Turtles are just about at the end of their season on the local beaches and islands, thus moving the tiger sharks to deeper water. The tiger sharks like munching on the young defenceless turtles. Usually by April, it is safe to swim again. Not sure where some people get their information on the shark decline. Obviously they have never visited Stanage waterways to fish.
The road has stayed basically in the same condition as last month. Once again, the property Couti Outi, which is north of the Shoalwater Bay army training turn off, is full of corrugation and potholes. Please, slow down. While there have been patches of light rain on the road, we have still had nothing at the township of Stanage or in the waterways around Stanage.
The muddies made their usual show on the last set of tides. Please do what the local pros do and only take full, bigger than legal size muddies. Patience will win, and leave you with the monster muddies that Stanage Bay is renowned for.
The estuary is fantastic for keen fishers who work the tide changes to their full advantage using live bait, soft plastics and hardbody lures. You can expect to hook barra, golden snapper, grunter, bream, cod, flathead and whiting in the estuaries at this time of year. I haven’t heard of anybody fishing the grunter hole at low tide this year, which is very strange. Maybe it’s too hot for the tinnies. Last time I fished there was plenty in the water, until we caught them. The Heavy Pro Pots, which were designed and born here at Plumtree, are still available with good crab pot bait.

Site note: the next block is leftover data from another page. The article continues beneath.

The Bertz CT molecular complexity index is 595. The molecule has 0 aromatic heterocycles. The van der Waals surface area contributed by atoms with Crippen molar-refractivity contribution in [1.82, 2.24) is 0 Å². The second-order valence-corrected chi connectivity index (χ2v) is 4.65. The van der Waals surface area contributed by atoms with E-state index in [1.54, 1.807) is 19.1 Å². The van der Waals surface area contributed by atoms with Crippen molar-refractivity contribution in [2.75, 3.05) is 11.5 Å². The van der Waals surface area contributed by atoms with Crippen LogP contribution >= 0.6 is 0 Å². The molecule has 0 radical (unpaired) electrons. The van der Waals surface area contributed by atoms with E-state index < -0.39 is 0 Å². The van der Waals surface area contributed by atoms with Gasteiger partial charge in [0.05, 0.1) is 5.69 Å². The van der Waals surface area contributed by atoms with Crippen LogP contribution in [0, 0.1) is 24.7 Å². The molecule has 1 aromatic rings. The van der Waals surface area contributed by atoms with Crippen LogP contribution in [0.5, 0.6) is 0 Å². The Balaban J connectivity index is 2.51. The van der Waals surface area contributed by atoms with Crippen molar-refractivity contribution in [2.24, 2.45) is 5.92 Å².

On the islands and reef, keep within the limits of your boat when it comes to weather – safety is always a winner. The worse the weather and the smaller the boat, the closer you should fish. Keep this in mind when you go out. While it may be calm when you leave the boat ramp, a change in the weather can put you in danger before the return trip, some hours later.
Thirsty Sound QF24 Coastguard is one of the most reliable, if not the best regular radio channel operated in Australia. VHF radio, channel 81 is tuned in 365 days a year from 6.30am to 9.30pm, before switching over to emergency channel 16 for the night.
Make sure to log in before leaving and don’t forget to log back out upon arrival at the Plumtree Boat Ramp. Bear in mind, 81 one is not a chat channel. Ask the coastguard radio operator which channel is best from boat to boat. When you are having beers on land, see how good your mates are with the phonetic alphabet, just in case you have to spell your boat name over the radio.
Keep those cameras on your phones charged, for the pics will be worth sending at the boat ramp, where 99.9% of the time you will get Telstra service. You might have to walk around a bit to find it though.
Your pictures may include beaut legal species of coastal trout, grassy sweetlip, red emperor, nannygai, mackerel, trevally, snapper, parrot and cobia. You can also see the many local fish on www.justfishingstanage.com, if catching them is not enough for your appetite. Until next month, take the time to smell the fish and keep those rods wet.
• If you need a lure that fishes and crabs well, be sure to call into the tackle shop in the boatyard and talk to Von or Tony. Pub talk is always good for humour, although not always accurate. Use dead bait, ice, hooks and sinkers from local shops, where you will also get the best local knowledge waiting for you here at Stanage Bay.
•Don’t miss out on the amazing fishing and crabbing at Stanage Bay! Call us at Stanage Bay Marine & Accommodation on (07) 4937 3145, check out www.stanagebay.com, email --e-mail address hidden-- or look us up on Facebook.Reads: 2128